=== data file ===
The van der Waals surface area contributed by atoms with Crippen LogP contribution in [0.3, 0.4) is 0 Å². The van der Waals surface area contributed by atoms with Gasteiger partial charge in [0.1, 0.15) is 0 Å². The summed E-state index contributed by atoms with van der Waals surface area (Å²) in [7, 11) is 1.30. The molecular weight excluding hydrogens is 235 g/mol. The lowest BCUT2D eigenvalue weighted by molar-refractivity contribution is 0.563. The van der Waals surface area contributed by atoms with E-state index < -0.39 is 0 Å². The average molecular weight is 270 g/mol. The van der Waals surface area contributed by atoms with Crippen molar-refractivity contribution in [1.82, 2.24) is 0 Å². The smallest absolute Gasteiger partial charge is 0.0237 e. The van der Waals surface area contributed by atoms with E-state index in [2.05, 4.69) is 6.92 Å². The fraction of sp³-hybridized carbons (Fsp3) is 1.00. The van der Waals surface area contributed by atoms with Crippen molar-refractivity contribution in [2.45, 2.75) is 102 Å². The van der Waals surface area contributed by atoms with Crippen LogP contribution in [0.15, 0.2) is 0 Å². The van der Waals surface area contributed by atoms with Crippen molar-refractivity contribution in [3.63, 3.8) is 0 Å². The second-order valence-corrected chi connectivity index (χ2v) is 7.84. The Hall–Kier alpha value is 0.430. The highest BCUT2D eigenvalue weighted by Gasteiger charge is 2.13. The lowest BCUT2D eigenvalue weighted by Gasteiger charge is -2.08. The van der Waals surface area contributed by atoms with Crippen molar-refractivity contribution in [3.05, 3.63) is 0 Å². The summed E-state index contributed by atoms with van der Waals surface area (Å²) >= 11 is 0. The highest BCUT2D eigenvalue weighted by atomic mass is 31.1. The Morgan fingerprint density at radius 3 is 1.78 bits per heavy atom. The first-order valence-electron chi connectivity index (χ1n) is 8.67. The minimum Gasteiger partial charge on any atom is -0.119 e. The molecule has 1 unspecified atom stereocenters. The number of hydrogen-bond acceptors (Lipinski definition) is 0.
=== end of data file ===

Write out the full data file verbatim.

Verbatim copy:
The van der Waals surface area contributed by atoms with Crippen LogP contribution in [0.3, 0.4) is 0 Å². The van der Waals surface area contributed by atoms with Gasteiger partial charge in [0.1, 0.15) is 0 Å². The summed E-state index contributed by atoms with van der Waals surface area (Å²) in [7, 11) is 1.30. The molecular weight excluding hydrogens is 235 g/mol. The lowest BCUT2D eigenvalue weighted by molar-refractivity contribution is 0.563. The van der Waals surface area contributed by atoms with E-state index < -0.39 is 0 Å². The average molecular weight is 270 g/mol. The van der Waals surface area contributed by atoms with Crippen molar-refractivity contribution in [1.82, 2.24) is 0 Å². The smallest absolute Gasteiger partial charge is 0.0237 e. The van der Waals surface area contributed by atoms with E-state index in [2.05, 4.69) is 6.92 Å². The fraction of sp³-hybridized carbons (Fsp3) is 1.00. The van der Waals surface area contributed by atoms with Crippen molar-refractivity contribution in [2.45, 2.75) is 102 Å². The van der Waals surface area contributed by atoms with Crippen LogP contribution in [0.15, 0.2) is 0 Å². The van der Waals surface area contributed by atoms with Crippen molar-refractivity contribution in [3.63, 3.8) is 0 Å². The second-order valence-corrected chi connectivity index (χ2v) is 7.84. The Hall–Kier alpha value is 0.430. The highest BCUT2D eigenvalue weighted by Gasteiger charge is 2.13. The lowest BCUT2D eigenvalue weighted by Gasteiger charge is -2.08. The van der Waals surface area contributed by atoms with Crippen molar-refractivity contribution in [3.05, 3.63) is 0 Å². The summed E-state index contributed by atoms with van der Waals surface area (Å²) >= 11 is 0. The highest BCUT2D eigenvalue weighted by atomic mass is 31.1. The Morgan fingerprint density at radius 3 is 1.78 bits per heavy atom. The first-order valence-electron chi connectivity index (χ1n) is 8.67. The minimum Gasteiger partial charge on any atom is -0.119 e. The molecule has 1 unspecified atom stereocenters. The number of hydrogen-bond acceptors (Lipinski definition) is 0.